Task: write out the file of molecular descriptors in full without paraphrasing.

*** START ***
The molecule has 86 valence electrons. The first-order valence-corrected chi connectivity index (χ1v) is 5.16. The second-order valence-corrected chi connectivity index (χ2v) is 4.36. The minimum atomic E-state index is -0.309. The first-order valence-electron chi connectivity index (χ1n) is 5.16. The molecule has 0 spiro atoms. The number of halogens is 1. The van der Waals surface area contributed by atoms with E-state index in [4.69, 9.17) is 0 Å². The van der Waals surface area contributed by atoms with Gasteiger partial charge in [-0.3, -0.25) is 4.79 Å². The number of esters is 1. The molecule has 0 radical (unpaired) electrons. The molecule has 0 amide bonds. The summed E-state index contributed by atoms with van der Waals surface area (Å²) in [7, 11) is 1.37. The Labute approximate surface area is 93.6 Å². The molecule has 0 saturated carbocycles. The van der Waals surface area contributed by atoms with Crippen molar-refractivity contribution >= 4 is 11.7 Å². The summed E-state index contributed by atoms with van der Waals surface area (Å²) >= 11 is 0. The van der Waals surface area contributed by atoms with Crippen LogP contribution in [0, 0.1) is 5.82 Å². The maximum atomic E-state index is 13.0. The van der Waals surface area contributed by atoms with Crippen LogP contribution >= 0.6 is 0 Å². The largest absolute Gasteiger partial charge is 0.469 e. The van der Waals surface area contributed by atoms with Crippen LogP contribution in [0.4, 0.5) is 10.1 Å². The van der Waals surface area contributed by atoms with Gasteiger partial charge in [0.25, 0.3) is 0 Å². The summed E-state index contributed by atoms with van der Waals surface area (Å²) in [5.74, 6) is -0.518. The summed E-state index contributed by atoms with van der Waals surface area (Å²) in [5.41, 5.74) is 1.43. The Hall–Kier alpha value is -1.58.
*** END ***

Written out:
The molecule has 86 valence electrons. The first-order valence-corrected chi connectivity index (χ1v) is 5.16. The second-order valence-corrected chi connectivity index (χ2v) is 4.36. The minimum atomic E-state index is -0.309. The first-order valence-electron chi connectivity index (χ1n) is 5.16. The molecule has 0 spiro atoms. The number of halogens is 1. The van der Waals surface area contributed by atoms with E-state index in [4.69, 9.17) is 0 Å². The van der Waals surface area contributed by atoms with Gasteiger partial charge in [-0.3, -0.25) is 4.79 Å². The number of esters is 1. The molecule has 0 radical (unpaired) electrons. The molecule has 0 amide bonds. The summed E-state index contributed by atoms with van der Waals surface area (Å²) in [7, 11) is 1.37. The Labute approximate surface area is 93.6 Å². The molecule has 0 saturated carbocycles. The van der Waals surface area contributed by atoms with Crippen molar-refractivity contribution >= 4 is 11.7 Å². The summed E-state index contributed by atoms with van der Waals surface area (Å²) >= 11 is 0. The van der Waals surface area contributed by atoms with Crippen LogP contribution in [0, 0.1) is 5.82 Å². The maximum atomic E-state index is 13.0. The van der Waals surface area contributed by atoms with Crippen LogP contribution >= 0.6 is 0 Å². The largest absolute Gasteiger partial charge is 0.469 e. The van der Waals surface area contributed by atoms with Crippen LogP contribution in [0.4, 0.5) is 10.1 Å². The van der Waals surface area contributed by atoms with Gasteiger partial charge in [0.25, 0.3) is 0 Å². The summed E-state index contributed by atoms with van der Waals surface area (Å²) in [5.74, 6) is -0.518. The summed E-state index contributed by atoms with van der Waals surface area (Å²) in [5.41, 5.74) is 1.43. The Hall–Kier alpha value is -1.58.